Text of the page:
Chadd Cripe

Here’s how Boise State football can beat Oregon — and our predicted score

Las Vegas Bowl press conference highlights

Boise State and Oregon football players and coaches meet with the media in advance of the Las Vegas Bowl. Here are some of the top comments. (Video courtesy of Las Vegas Bowl)
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Boise State and Oregon football players and coaches meet with the media in advance of the Las Vegas Bowl. Here are some of the top comments. (Video courtesy of Las Vegas Bowl)

I’ll usually take the more motivated team in a bowl game because there are so many distractions in December that it’s easy to lose focus.

It’s not that easy for the Las Vegas Bowl featuring No. 25 Boise State (10-3) and Oregon (7-5).

The Ducks’ motivation level is difficult to gauge. They’re going through a coaching transition, which is usually an ominous sign. But co-offensive coordinator Mario Cristobal was promoted to head coach — and he was the players’ choice to get the job. Does that nullify the turmoil caused by coach Willie Taggart’s departure for Florida State?

“Coaching changes are always kind of a tough transition, but coach Cristobal has done a great job keeping us focused,” Oregon quarterback Justin Herbert said. “... We’ll go to battle for him any day.”

One of the Ducks’ star players, running back Royce Freeman, opted not to play in the bowl game to focus on his NFL Draft preparation. That’s a loss on the field for sure. Is it a sign of larger issues or just one guy making a decision based on his best interest?

On Boise State’s side, the motivation is clear. The Broncos are 0-2 against Power Five schools this year, they’ve lost their past three such games — including a blowout loss to Baylor in the Cactus Bowl last year — and this is a rare shot at one of college football’s glamour programs. They’ll be ready to go.

But injuries are a major question mark on their sideline. Running back Alexander Mattison and tight end Jake Roh — the Broncos’ top two touchdown scorers this season — are questionable at best with lower-leg injuries. Even if they play, their effectiveness is in doubt.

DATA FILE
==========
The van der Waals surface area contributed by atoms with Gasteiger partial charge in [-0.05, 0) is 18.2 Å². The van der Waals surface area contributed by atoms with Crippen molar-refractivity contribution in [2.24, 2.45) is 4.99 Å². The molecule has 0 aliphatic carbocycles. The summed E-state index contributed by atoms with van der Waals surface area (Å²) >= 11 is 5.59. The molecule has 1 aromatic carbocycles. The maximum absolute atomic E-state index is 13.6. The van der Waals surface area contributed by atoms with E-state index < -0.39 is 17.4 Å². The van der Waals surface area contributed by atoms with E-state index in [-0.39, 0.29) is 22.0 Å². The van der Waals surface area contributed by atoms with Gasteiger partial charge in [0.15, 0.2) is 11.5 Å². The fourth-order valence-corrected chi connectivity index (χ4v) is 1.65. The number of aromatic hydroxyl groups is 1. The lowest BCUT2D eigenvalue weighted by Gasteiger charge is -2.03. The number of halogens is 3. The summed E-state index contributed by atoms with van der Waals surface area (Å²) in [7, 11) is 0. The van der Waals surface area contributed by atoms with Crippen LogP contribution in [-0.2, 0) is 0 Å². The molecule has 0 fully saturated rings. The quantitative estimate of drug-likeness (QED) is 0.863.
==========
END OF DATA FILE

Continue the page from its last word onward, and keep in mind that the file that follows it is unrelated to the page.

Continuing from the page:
So let’s call all of those factors a wash.

At that point, you have to consider Oregon a sizable favorite — as the oddsmakers have. The Ducks, who have the advantage in speed and talent, are favored by seven points. They’re 6-1 when quarterback Justin Herbert plays, including a 117-38 scoring margin against Arizona and Oregon State to close the regular season.

“They’re a very dynamic offense,” Boise State linebacker Leighton Vander Esch said. “... They can do anything they want to do because they’ve got the players for it.”

The Broncos are underdogs for the third time this season. They led Washington State — a 10-point favorite — by 21 points in the fourth quarter in September before losing in triple overtime, and they smoked 6-point favorite San Diego State 31-14 in October. In both games, the Broncos started fast, used turnovers and special teams to create scores, and got a gritty effort from the offense.

That’s the recipe again in Las Vegas. If the Broncos don’t force at least one turnover, they’re not going to win. They probably need to force two. If they don’t make a key play or two on special teams, they’re not going to win. Punt returner Avery Williams, punters Quinn Skillin and Joel Velazquez, and kicker Haden Hoggarth need to cap their breakout seasons with strong performances in the bowl game.

And junior quarterback Brett Rypien must continue to play with smarts and efficiency, as he did for most of the Broncos’ 8-1 finish to the regular season.

“It’s something Boise’s always done — nobody believed in us when we played against Oklahoma, TCU, Arizona (in the Fiesta Bowls) — none of those teams,” Boise State safety DeAndre Pierce said. “It all comes down to us.”

This feels like the type of game where the Broncos tend to surprise, like Washington State earlier this year. But the Broncos — who have scored 17 points in each of their past two games — don’t have the firepower to keep up.

Oregon 37, Boise State 27